The EastAfrican has great in-depth pieces from well-known columnists, and from other people who are not household names but still produce great analytic pieces on budgets, politics, and economic trends.  See why Yoweri Museveni, is going to give me a new iPhone.

They are maybe the only newspaper that can tackle in-depth reports. While a daily newspaper will mention highlights of a report that was published, the EastAfrican can delve deeper into it with several pieces, interviews with the authors, researchers and decision-makers involved. You see over many leaders, like the leadership index that compares the performances of African presidents and the African Development Bank report on the level of female director representation at  corporate boards across Africa.

They also pull in a section of special interest stories from other publication like the New York Times. They are self for manager and consultants and you get nice summary s

 They translate their stories into common currencies as the writers recognize that readers may not know what a Rwanda Franc is versus a Tanzania shilling Рso they provide helpful conversions to dollars to help better faster understand the impact. From a dollar base, any reader is mentally able to translate a story into their own familiar currency. They also have the regional indices so you can in an instantly see which are the best, or worst, performing stocks across East Africa over the last week, month,  or year.

Lastly, they have unique¬†advertisements as it’s now clear that if you‚Äôre looking for an¬†opportunity, job, contract or specialist that cuts across borders, then The EastAfrican is¬†the place to find it.

Delve into The EastAfrican 

The EastAfrican has several sections, as outlined in the app, and that is what makes reading it so interesting to read every week.

EastAfrican cover

The first is the news section. It’s a newspaper after all, but one with a difference. While Kenyan newspapers have screaming headlines about the opposing political factions or shocking crimes, the East African is analytic from the headline onwards. The good stuff is inside, and their readers know this, so they don’t have to tease away on the cover.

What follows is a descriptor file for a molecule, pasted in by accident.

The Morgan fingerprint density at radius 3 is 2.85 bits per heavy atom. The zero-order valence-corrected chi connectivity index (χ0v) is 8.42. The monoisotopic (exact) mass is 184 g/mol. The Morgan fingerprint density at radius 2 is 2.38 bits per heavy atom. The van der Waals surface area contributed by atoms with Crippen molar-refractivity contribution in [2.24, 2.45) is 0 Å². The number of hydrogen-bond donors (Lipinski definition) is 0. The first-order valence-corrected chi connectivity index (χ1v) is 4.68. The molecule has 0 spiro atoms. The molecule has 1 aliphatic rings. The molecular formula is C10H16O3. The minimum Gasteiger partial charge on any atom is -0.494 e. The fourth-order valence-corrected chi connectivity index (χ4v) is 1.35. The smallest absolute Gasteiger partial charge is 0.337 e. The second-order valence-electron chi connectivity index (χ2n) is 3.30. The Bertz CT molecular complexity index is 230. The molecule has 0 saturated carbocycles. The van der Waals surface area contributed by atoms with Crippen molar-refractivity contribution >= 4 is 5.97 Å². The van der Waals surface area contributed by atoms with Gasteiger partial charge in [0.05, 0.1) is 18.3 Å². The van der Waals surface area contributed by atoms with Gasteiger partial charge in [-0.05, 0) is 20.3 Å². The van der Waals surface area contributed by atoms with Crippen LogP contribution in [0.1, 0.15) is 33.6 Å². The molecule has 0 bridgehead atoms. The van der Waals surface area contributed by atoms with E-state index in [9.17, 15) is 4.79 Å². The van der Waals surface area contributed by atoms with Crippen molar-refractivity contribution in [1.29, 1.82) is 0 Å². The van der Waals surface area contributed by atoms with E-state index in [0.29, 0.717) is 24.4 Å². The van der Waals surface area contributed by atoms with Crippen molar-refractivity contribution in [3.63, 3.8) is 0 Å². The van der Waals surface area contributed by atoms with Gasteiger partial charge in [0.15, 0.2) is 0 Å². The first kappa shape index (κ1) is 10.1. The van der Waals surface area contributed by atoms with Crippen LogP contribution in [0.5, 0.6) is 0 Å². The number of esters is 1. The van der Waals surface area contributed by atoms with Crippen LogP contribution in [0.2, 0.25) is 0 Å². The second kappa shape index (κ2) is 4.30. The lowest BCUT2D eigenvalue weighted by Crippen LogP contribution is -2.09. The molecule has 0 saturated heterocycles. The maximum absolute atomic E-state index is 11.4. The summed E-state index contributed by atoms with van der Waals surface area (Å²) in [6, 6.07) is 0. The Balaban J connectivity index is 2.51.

It is also sold in many markets it covers and you will easily find alternating headlines about Ethiopia, Somalia, Eritrea, DRC, Sudan, beyond the traditional East Africa community region.  This week’s headline is on the just-released country budget statements, and I’m sure most Kenyans, were probably surprised to see that the Finance Minister from Tanzania is a lady!

The opinion section is top-notch. While they are usually on politics, theirs are analytic and look at the past to explain the current and predict future events. Favourite writers include Charles Onyango-Obbo (@cobbo3), Elsie Eyakuze (@MikocheniReport), and Muthoni Wanyeki. They will also feature special guest pieces like Salim Ahmed Salim writing on the ongoing electoral crisis in Burundi, or business leaders writing on implications of new tax laws.

One of the strongest content features is the range of advertisements that appear in the EastAfrican. You get to read about Somalia government reconstruction tenders, school teaching positions in Uganda, mining machinery for sale in Tanzania, regional consultant and research vacancies around Eastern Africa, higher education positions in Rwanda to name a few. It seems that if you’re looking for the best talent or partners in East Africa, this is the place to advertise.